PPM point 8.2
Data Sheets on Pests recommended for regulation as quarantine pests
This data sheet is based on a CPC data sheet
Name: Claviceps africana Freder., Mantle & De Milliano
Synonyms: Sphacelia sorghi McRae
Notes on taxonomy and nomenclature: In 1991, ergot in Zimbabwe was described as a new species, C. africana, quite distinct from C. sorghi (Frederickson et al., 1991). Ergot on sorghums worldwide had been assumed to be C. sorghi prior to this. Earlier reports of C. sorghi in Africa are erroneous and are considered to refer to C. africana
Common name: CYSDV (acronym)
English : ergot, sorghum ergot, sugary disease, India: Asali
Bayer computer code: CLAVAF
EU Annex designation: No status.
Individual florets of the inflorescence are affected by sphacelia/sclerotia and honeydew; the panicle, seeds, leaves and stalks are affected by honeydew.
Sorghum bicolor (common sorghum)
Sorghum halepense (Johnson grass)
Originally present in Asia and Africa. Recently discovered in India but was probably present there for a long time.
Introduced in 1995 into Brazil and rapid spread through the central and southern part of the country.
By 1996 found in Argentina, Bolivia, Colombia, Paraguay, Venezuela. In April 1996 in Australia (southern Queensland) where it spread over 60,000 km2 in 3 weeks.
By February 1997, found in Honduras, Dominican Republic, Haiti, Jamaica, Puerto Rico and Mexico.
By March 1997, found for the first time in Texas, USA, and later in Kansas, Florida, Georgia, Nebraska, Oklahoma.
Asia: Present (India, Japan, Thailand, Yemen)
Africa: Present (Angola, Botswana, Burundi, Ethiopia, Ghana, Kenya, Lesotho, Malawi, Mozambique, Nigeria, Rwanda, Senegal, South Africa, Tanzania, Uganda, Zambia, Zimbabwe).
North America: Mexico, USA (Florida, Georgia, Kansas, Mississipi, Nebraska, Oklahoma, Texas).
Central America: Dominican Republic, Haiti, Honduras, Jamaica, Puerto Rico.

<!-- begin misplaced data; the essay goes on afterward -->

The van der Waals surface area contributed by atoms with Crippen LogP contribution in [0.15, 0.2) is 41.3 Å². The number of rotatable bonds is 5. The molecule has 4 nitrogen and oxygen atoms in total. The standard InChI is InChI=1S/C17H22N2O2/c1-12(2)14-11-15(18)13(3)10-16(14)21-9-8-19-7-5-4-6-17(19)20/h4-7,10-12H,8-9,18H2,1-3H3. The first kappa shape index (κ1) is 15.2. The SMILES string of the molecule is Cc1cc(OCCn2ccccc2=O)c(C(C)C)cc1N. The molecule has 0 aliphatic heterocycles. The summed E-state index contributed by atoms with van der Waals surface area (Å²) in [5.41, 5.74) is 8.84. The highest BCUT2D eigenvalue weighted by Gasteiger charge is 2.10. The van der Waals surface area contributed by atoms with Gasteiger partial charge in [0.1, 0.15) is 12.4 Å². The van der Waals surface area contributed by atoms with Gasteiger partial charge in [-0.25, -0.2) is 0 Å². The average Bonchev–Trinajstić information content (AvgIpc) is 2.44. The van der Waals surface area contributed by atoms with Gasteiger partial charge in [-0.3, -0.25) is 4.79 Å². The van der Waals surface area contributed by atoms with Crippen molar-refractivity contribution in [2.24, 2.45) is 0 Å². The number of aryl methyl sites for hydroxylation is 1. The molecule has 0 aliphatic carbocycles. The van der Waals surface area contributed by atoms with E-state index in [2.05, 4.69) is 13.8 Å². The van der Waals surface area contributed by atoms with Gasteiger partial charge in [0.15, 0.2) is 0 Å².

South America: Argentina, Bolivia, Brazil (Goias, Minas Gerais, Santa Catarina, Sao Paulo) Colombia, Paraguay, Uruguay, Venezuela.
Oceania: Australia (New South Wales, Queensland).
Genetic studies are suggesting that Africa could be a possible origin for the clones introduced into the Americas, and Asia for those introduced into Australia.
Macroconidia germinate on the stigmatic hairs of unpollinated ovaries Germination occurs in the range 14-32°C, optimum 20°C (Frederickson, 1990). Hyphae grow down the inner ovary wall to the base, occupying the tissues adjacent to the rachilla, which provides the necessary nutrients to support the massive proliferation of hyphae. By day 4 the ovule has been invaded and hyphae simultaneously emerge onto the ovary surface. All but the very apex of the ovary is colonized. The incubation period before disease symptoms appear (the sphacelium) is 6-12 days (Frederickson, 1990); the optimum temperature for disease development is 20°C (McLaren and Wehner, 1990).
Spores, in honeydew, are exuded about a day after the sphacelia become obvious (c.f. C. sorghi where honeydew appears long before the sphacelia are visible). Under conditions of high relative humidity, macroconidia at the honeydew surface germinate iteratively to produce aerially-supported secondary conidia, rendering the honeydew white in appearance (Frederickson et al., 1989, 1993). Secondary conidiation is a prominent feature of C. africana epiphytotics across the world. Secondary conidia are wind-borne spores. Autoinfection and many secondary cycles are possible in a season, even from a small initial inoculum. Inoculum may thus rapidly build up and spread to cause high disease incidence and severity. At the end of the cropping season the pathogen exists in the form of sphacelia and sclerotia and either may enable survival.
In normal seed store conditions conidial viability decline to zero after about 4 months (Odvody et al., 1999). Honeydew on seed is one potential source of infection which can be eliminated by seed treatment with captan (Dahlberg et al., 1999).
Sclerotia have only been experimentally germinated with difficulty to produce the teleomorph (Frederickson et al., 1991) and they may be less important than the conidia for survival.
The sclerotial tissues of C. africana produce alkaloids that can have adverse effect on animals (pigs, poultry). Toxicity differs between the 'west' strain in Africa and the Americas and the 'east' strain in Australia and India (Pazoutova et al., 2000).
Alternative hosts are known and have a proven role in inoculum survival in some parts of the world. In the Americas and Australia, C. africana infections on Johnson grass (Sorghum halepense) and other species of sorghum are common (Ryley et al., 1996; Odvody et al., 1998) and experimental cross-inoculation onto cultivated sorghum and back has been successful. Ergot was first recorded in Texas, USA, in 1997 (Isakeit et al., 1998) and mild winter weather allowed the pathogen to persist in an active form throughout the southern part of the state until the spring of 1998. C. africana has repeatedly survived the winter as active, conidial inoculum in Texas and Mexico every year since (Odvody et al., 2000).